Two days drive to the center
When I left Ninh Binh that morning, I was leaving the north of Vietnam. Of the three major regions of Vietnam - the north, the center and the south - it is this first one that has the most to offer. I had a twinge of anticipation to leave. There were several places I hadn't visited, including the ethnic villages in the northwest, the scenic roads along the Chinese border, and the Cao Bang Falls. But I didn't have time to see everything. I still had a lot of driving to do to get to the south.
To console myself, I told myself, "I'll be back soon."
But next time, I would bring warm clothes. And to ride the country's northernmost roads - which are also the most beautiful - a dirt bike would be in order.
Satisfied with this decision, I headed south. It would take me two days to get to my next destination: the Phong Nha ("Fong Gna") National Park. This area is home to many cave systems that are said to be spectacular. So, after my 530 kilometers of road, the visit of these would be my reward.
It is in this region that the largest cave in the world was discovered: Son Doong. It is so big that you can fit the whole island of Manhattan in it, including the skyscrapers. The cave has only been open to tourists since 2011. But the waiting list is very long, as the Vietnamese government has limited the number of visitors per year to 300. Not to mention that the six-day visit costs several thousand dollars. Thus, few people have the chance to enter.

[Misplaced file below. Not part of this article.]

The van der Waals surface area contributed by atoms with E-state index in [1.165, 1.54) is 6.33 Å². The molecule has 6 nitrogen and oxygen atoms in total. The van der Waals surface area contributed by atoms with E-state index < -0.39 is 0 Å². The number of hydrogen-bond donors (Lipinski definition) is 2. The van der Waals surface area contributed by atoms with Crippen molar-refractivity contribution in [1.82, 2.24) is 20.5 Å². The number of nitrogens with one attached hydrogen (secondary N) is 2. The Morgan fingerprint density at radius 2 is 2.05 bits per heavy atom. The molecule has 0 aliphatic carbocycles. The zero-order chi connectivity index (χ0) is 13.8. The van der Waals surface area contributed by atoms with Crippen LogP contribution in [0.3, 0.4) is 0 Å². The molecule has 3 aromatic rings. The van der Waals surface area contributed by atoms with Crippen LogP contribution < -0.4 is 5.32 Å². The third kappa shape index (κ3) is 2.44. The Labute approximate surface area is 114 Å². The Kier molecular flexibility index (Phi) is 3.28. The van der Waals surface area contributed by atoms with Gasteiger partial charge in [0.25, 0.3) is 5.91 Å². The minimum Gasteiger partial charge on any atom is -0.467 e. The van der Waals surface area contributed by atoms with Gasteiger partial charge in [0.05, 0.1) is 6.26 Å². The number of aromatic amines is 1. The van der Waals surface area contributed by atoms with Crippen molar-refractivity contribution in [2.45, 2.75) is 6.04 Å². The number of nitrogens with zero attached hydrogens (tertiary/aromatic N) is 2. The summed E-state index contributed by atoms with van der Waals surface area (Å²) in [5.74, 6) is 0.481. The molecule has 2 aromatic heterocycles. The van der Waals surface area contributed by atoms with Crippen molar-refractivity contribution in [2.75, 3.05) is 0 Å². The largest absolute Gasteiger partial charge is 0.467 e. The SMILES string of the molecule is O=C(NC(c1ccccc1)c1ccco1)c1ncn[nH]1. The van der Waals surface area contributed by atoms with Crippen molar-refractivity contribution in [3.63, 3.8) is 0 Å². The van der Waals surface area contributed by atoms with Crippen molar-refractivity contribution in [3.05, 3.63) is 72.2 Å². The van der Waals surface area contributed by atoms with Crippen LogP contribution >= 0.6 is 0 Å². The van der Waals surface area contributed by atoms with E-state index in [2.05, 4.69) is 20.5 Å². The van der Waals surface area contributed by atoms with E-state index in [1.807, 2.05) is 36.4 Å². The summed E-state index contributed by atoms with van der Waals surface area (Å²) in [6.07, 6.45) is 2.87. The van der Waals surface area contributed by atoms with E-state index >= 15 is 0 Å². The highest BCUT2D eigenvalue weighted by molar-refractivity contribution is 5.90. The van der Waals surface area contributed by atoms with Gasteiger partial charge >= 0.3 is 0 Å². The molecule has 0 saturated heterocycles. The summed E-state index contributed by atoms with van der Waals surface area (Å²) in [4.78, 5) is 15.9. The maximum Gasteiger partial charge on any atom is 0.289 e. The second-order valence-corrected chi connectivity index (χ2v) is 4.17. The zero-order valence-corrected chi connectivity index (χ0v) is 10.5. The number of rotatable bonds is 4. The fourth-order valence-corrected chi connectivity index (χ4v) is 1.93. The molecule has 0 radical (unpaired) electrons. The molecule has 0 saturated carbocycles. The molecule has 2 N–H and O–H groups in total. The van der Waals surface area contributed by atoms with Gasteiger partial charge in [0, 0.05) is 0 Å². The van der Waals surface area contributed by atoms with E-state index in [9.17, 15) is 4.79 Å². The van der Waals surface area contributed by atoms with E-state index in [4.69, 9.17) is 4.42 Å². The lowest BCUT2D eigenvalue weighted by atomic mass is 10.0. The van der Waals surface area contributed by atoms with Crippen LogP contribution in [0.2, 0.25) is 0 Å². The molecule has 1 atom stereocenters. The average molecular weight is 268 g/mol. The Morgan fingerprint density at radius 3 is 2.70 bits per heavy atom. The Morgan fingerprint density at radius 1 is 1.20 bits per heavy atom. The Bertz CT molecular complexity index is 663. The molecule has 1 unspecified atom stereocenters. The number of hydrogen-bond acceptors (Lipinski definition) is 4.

Moreover, the tour - which is entirely underground - is demanding. It involves long hours of walking, wall climbing, high ropes, and swimming in underground rivers.
I was fascinated by the idea of visiting the extravagant Son Doong Cave. But under the circumstances, I would have to settle for a more modest visit.
The choice of my route to the center had been the subject of intense procrastination. I had two options. The first was to take Highway 1 along the coast. It is the most direct road but also the one where the commercial traffic of Vietnam circulates. This means that there are a lot of trucks, which is the most dangerous element on the road.
My other choice was to take the new road built by the Vietnamese government, the Ho Chi Minh Trail, which is inland. This road is known for its picturesque scenery and is much less crowded. It was nevertheless a detour of about 100 kilometers. Moreover, Trung had warned me that this road, built in a rural area, was little inhabited. This meant that if something happened to my bike, I might have to push it for several kilometers before I reached a village.
Having always a certain fear of breakdowns, I had some hesitations to take the Ho Chi Minh trail. I had to weigh the risks: the one of negotiating the path with heavy trucks, or the one of pushing my bike for 20 kilometers.
Considering that the second option did not involve any risk to my safety, it is the one I chose.